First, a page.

Does yoga belong to India?
India has launched a global effort to "rebrand" yoga as a Hindu practice. Can it succeed?
What does India want? The government is trying to get yoga recognized throughout the world as India's cultural property. Since his election last year, Prime Minister Narendra Modi, a Hindu nationalist and devout yoga practitioner, has persuaded the U.N. to announce an International Day of Yoga and has even appointed a minister of yoga in his cabinet. "There is little doubt about yoga being an Indian art form," says the new minister, Shripad Yesso Naik. "We're trying to establish to the world that it's ours." He and Modi would like India to be granted a "geographical indication" over yoga, in the same way France has claimed the term "champagne" only for sparkling wine made in a specific geographic location. But India's quest isn't likely to succeed for many reasons — including the fact that there are more than 100 types of yoga now practiced in the West. Yoga practice waned significantly in India during the British colonial period, when it was seen as backward. Spiritual leader Baba Ramdev has led a revival in India over the past two decades, founding institutes and popular yoga camps. Yet still, compared with the U.S., India has far fewer yoga teachers per capita.
How did yoga spread to the U.S.? Hindu monk Swami Vivekananda first introduced Americans to yoga in 1893, teaching in New York City and eventually starting an ashram in Los Angeles. On the East Coast, an early populizer was Pierre Bernard, known as "The Great Oom," who taught yoga to society women. When it emerged that he had seduced several of them, he was dismissed as a charlatan. The next yoga wave began when Indra Devi — a disciple of India's most famous guru, Sri Tirumalai Krishnamacharya — opened a Hollywood studio in 1947. Devi taught Greta Garbo and Marilyn Monroe and sparked a fad for yoga among Hollywood stars that continues to this day. But yoga didn't really take off in the U.S. until the 1960s.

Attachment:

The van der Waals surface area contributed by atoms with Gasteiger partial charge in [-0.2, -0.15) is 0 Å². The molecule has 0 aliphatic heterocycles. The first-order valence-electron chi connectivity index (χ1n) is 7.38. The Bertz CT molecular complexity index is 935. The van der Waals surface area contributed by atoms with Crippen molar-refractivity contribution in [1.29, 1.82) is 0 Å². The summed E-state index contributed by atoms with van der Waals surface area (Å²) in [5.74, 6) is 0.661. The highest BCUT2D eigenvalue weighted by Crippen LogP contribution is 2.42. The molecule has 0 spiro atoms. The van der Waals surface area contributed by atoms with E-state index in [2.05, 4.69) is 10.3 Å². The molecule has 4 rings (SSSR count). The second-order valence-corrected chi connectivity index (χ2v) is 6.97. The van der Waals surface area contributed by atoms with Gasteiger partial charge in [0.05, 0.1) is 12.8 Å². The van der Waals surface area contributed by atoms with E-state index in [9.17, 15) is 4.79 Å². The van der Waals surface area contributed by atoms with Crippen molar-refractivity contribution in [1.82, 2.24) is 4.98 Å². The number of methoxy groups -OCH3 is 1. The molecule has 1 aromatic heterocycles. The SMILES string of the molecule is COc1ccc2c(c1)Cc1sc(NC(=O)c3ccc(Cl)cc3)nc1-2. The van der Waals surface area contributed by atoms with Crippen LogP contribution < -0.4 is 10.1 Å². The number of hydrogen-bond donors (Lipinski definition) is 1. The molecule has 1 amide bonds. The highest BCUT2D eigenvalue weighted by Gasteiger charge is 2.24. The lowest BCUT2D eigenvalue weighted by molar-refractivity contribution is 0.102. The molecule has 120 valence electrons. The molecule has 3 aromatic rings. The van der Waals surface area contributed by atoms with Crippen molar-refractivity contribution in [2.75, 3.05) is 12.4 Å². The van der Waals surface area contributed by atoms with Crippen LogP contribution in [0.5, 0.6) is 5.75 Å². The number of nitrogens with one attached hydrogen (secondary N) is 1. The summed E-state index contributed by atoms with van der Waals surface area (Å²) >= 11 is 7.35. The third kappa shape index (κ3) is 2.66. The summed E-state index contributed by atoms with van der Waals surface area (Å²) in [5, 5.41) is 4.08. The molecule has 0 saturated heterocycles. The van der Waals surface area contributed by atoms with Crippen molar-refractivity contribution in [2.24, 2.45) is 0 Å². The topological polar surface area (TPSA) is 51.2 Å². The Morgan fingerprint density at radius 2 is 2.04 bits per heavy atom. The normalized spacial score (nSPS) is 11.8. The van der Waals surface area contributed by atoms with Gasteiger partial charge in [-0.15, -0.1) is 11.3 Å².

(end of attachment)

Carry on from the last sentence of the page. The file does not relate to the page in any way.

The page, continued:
What happened in the 1960s? Hippie culture was looking toward Eastern philosophy just as U.S. immigration laws changed, allowing many more Indians — including yoga teachers — to come to America. By 1974, PBS was running a popular yoga show featuring Lilias Folan, whom Time called "the Julia Child of yoga." Yoga was still seen as flaky and suspiciously foreign, though, until the 1990s, when fitness studios across the country began offering courses and pop stars like Sting and Madonna embraced the practice. Now yoga is as American as aerobics — although much of the yoga on offer here differs dramatically from ancient Indian practices.